Egypt: Reshep - The Syrian War God


Reshep was a war god whose origins are from Syria. He was brought into the Egyptian pantheon during the 28th Dynasty.

Reshep's characteristic stance is brandishing a mace or axe over his head. His beard appears Syrian in style and he normally wears the Upper Egyptian crown adorned with a gazelle head in front and a ribbon behind. The gazelle connects Reshep iconographically with the god Seth, but it is the Theban war god Montu that he is most closely related. His martial temperament makes him an ideal royal deity, especially in an era boasting of the military and sporting prowess of its monarchs. A good example of this comes from the stela of Amenhotep II set up near the Sphinx at Giza where Reshep and the goddess Astarte are described as rejoicing at the crown prince's diligence in looking after his horses. Perhaps not too much stress should be placed on some of the Egyptian epithets which he receives, such as "Lord of the Sky" or "Lord of Eternity" but his status in the New Kingdom was high. One region on the east bank of the Nile was even named the "Valley of Reshep". He appears on Theban stelae alongside the Egyptian god Min and the Syrian goddess Qadesh.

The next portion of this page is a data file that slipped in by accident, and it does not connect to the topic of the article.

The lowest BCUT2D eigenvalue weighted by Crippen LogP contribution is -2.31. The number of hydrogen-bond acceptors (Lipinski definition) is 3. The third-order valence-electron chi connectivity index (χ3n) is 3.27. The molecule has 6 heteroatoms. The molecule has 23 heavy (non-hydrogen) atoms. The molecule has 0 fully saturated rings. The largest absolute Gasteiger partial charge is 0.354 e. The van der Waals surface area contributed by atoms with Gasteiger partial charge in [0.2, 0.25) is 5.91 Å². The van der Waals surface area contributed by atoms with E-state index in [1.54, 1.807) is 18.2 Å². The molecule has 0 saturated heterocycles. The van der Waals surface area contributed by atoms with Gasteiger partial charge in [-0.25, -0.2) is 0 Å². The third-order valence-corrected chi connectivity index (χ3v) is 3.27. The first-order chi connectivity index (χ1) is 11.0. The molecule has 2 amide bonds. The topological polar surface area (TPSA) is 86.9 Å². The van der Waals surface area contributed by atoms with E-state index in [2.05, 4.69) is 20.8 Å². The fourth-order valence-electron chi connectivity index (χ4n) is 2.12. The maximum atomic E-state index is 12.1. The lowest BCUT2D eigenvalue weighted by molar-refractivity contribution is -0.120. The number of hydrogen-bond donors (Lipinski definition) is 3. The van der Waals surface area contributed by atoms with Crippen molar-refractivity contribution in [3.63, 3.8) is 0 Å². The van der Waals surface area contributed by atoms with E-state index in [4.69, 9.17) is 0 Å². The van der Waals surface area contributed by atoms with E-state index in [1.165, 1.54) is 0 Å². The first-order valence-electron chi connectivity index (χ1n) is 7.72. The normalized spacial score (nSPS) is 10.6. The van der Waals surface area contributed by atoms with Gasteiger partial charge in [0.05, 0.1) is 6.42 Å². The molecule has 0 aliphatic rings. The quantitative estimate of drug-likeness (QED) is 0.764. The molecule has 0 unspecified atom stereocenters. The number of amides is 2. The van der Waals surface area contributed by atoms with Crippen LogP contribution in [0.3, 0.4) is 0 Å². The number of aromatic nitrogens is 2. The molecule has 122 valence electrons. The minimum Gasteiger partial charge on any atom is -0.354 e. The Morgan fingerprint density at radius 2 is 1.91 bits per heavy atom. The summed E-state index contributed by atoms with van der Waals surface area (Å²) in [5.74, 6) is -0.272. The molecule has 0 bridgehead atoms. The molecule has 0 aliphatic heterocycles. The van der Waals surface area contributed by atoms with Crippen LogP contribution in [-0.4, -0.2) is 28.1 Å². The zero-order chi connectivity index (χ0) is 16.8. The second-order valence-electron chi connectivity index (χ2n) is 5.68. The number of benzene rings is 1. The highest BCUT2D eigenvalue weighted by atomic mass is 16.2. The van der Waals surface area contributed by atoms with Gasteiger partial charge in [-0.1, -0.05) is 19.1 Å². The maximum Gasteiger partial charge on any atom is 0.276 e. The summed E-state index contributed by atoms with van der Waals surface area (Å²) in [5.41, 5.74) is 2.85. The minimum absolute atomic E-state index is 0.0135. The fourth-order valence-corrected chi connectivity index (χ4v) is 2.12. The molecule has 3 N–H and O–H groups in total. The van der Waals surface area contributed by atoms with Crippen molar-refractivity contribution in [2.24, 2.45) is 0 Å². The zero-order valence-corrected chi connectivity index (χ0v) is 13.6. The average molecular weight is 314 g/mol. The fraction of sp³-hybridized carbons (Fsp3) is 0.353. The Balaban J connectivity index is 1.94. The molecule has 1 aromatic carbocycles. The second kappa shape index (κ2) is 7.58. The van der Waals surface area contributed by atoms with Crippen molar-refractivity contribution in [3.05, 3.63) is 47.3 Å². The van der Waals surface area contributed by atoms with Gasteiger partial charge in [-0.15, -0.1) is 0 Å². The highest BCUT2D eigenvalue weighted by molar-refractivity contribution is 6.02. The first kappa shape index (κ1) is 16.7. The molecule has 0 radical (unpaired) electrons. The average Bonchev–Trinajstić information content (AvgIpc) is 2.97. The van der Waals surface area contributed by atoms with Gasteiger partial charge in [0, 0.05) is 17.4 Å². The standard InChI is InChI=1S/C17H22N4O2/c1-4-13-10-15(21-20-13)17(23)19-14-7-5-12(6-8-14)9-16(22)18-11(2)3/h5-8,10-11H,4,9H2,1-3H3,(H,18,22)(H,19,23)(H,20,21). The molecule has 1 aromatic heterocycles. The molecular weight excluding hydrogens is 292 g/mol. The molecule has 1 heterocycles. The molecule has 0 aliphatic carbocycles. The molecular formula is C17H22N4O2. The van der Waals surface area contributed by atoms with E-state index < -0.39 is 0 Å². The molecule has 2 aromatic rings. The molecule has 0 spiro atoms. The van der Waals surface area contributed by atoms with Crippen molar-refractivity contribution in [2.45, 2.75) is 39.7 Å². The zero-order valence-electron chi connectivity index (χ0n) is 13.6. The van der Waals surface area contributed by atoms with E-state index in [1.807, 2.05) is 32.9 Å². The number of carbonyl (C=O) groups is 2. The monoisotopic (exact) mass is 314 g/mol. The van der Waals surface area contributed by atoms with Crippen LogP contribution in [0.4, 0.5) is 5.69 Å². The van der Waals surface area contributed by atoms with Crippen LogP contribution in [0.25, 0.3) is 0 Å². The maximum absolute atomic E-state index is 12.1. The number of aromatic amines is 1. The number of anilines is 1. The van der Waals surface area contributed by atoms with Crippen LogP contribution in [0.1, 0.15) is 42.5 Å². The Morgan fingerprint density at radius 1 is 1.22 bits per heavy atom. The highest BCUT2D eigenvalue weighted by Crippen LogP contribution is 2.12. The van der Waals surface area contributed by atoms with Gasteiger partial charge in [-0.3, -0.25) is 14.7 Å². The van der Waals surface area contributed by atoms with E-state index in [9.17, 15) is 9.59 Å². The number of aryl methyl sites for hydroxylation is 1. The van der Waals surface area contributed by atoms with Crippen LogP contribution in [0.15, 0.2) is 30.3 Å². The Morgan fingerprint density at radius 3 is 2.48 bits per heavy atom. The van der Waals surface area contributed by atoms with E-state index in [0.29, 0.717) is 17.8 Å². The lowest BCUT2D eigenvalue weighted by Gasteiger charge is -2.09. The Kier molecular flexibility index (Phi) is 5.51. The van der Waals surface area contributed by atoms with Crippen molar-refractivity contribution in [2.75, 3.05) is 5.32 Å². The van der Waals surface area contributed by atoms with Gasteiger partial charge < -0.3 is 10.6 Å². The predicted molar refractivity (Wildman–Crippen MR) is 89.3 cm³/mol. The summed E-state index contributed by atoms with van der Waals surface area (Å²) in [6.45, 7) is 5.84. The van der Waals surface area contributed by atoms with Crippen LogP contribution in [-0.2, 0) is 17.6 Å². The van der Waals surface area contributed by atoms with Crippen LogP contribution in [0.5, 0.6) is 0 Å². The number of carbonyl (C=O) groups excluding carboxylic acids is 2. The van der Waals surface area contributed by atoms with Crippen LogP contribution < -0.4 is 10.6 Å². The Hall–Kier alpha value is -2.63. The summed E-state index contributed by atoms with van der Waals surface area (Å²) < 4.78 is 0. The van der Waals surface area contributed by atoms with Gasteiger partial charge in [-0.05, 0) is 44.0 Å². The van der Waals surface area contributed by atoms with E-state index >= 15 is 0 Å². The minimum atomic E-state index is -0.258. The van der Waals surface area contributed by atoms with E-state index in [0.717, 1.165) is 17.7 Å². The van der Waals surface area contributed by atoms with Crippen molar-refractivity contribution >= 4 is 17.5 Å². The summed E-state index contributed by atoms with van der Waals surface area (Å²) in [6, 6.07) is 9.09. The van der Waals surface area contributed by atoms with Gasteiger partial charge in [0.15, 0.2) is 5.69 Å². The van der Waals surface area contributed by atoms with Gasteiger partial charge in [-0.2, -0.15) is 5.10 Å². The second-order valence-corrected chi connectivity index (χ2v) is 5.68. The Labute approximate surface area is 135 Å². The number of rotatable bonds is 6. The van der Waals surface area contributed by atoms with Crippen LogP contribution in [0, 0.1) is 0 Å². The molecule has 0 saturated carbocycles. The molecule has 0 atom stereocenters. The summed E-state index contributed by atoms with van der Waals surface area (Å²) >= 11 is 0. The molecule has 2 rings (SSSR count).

Reshep becomes (possibly because of Syrian enclaves among the Egyptian population) an approachable deity who can grant success to those praying to him. Also, his force for destruction of royal enemies in battle can be turned against diseases affecting ordinary people. For example, Reshep and his wife Itum are called upon in a magical spell to overpower the "akha" demon that causes abdominal pains. As a deity combining the polarities of life and death, he is known both in Egypt and the Near East as Reshep-Shulman.